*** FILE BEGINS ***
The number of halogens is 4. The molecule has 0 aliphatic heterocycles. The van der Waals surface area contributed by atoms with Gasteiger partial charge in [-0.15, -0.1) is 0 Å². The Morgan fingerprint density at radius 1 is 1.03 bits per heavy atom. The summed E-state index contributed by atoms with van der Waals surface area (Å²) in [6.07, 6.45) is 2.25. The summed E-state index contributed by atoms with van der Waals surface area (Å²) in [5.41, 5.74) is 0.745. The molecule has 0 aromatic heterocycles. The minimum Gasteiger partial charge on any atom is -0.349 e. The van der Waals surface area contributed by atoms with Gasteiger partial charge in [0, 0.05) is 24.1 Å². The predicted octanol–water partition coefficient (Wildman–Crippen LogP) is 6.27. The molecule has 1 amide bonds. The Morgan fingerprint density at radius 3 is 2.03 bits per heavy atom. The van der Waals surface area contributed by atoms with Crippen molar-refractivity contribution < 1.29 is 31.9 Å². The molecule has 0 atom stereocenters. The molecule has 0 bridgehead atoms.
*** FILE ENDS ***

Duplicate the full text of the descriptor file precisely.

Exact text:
The number of halogens is 4. The molecule has 0 aliphatic heterocycles. The van der Waals surface area contributed by atoms with Gasteiger partial charge in [-0.15, -0.1) is 0 Å². The Morgan fingerprint density at radius 1 is 1.03 bits per heavy atom. The summed E-state index contributed by atoms with van der Waals surface area (Å²) in [6.07, 6.45) is 2.25. The summed E-state index contributed by atoms with van der Waals surface area (Å²) in [5.41, 5.74) is 0.745. The molecule has 0 aromatic heterocycles. The minimum Gasteiger partial charge on any atom is -0.349 e. The van der Waals surface area contributed by atoms with Gasteiger partial charge in [0, 0.05) is 24.1 Å². The predicted octanol–water partition coefficient (Wildman–Crippen LogP) is 6.27. The molecule has 1 amide bonds. The Morgan fingerprint density at radius 3 is 2.03 bits per heavy atom. The van der Waals surface area contributed by atoms with Crippen molar-refractivity contribution < 1.29 is 31.9 Å². The molecule has 0 atom stereocenters. The molecule has 0 bridgehead atoms.